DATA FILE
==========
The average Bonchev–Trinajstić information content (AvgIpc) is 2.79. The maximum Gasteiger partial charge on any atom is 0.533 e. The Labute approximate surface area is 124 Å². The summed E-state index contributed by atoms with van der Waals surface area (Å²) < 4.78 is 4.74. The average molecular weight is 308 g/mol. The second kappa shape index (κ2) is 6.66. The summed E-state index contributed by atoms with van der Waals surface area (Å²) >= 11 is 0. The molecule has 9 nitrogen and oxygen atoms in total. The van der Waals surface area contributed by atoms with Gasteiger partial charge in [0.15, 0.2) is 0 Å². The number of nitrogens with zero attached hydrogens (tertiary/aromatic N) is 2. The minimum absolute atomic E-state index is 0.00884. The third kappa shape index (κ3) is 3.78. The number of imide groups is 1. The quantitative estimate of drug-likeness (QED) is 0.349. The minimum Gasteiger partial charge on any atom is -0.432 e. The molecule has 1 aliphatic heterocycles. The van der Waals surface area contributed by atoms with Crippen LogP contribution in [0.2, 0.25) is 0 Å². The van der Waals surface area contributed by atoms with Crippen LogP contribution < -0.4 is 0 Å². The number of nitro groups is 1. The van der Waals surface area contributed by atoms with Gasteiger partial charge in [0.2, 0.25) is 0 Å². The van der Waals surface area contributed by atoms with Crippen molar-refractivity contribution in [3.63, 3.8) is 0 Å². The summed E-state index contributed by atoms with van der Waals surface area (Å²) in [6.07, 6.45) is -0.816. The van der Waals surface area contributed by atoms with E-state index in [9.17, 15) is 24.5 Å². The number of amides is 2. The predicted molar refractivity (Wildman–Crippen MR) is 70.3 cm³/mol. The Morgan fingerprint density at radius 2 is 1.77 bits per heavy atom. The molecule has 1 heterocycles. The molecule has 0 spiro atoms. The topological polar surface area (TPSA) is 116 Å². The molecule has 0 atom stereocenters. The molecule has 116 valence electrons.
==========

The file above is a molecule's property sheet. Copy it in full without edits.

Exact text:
The average Bonchev–Trinajstić information content (AvgIpc) is 2.79. The maximum Gasteiger partial charge on any atom is 0.533 e. The Labute approximate surface area is 124 Å². The summed E-state index contributed by atoms with van der Waals surface area (Å²) < 4.78 is 4.74. The average molecular weight is 308 g/mol. The second kappa shape index (κ2) is 6.66. The summed E-state index contributed by atoms with van der Waals surface area (Å²) >= 11 is 0. The molecule has 9 nitrogen and oxygen atoms in total. The van der Waals surface area contributed by atoms with Gasteiger partial charge in [0.15, 0.2) is 0 Å². The number of nitrogens with zero attached hydrogens (tertiary/aromatic N) is 2. The minimum absolute atomic E-state index is 0.00884. The third kappa shape index (κ3) is 3.78. The number of imide groups is 1. The quantitative estimate of drug-likeness (QED) is 0.349. The minimum Gasteiger partial charge on any atom is -0.432 e. The molecule has 1 aliphatic heterocycles. The van der Waals surface area contributed by atoms with Crippen LogP contribution in [0.2, 0.25) is 0 Å². The van der Waals surface area contributed by atoms with Crippen LogP contribution < -0.4 is 0 Å². The number of nitro groups is 1. The van der Waals surface area contributed by atoms with Gasteiger partial charge in [0.2, 0.25) is 0 Å². The van der Waals surface area contributed by atoms with Crippen molar-refractivity contribution in [3.63, 3.8) is 0 Å². The summed E-state index contributed by atoms with van der Waals surface area (Å²) in [6.07, 6.45) is -0.816. The van der Waals surface area contributed by atoms with E-state index in [9.17, 15) is 24.5 Å². The number of amides is 2. The predicted molar refractivity (Wildman–Crippen MR) is 70.3 cm³/mol. The Morgan fingerprint density at radius 2 is 1.77 bits per heavy atom. The molecule has 1 heterocycles. The molecule has 0 spiro atoms. The topological polar surface area (TPSA) is 116 Å². The molecule has 0 atom stereocenters. The molecule has 116 valence electrons.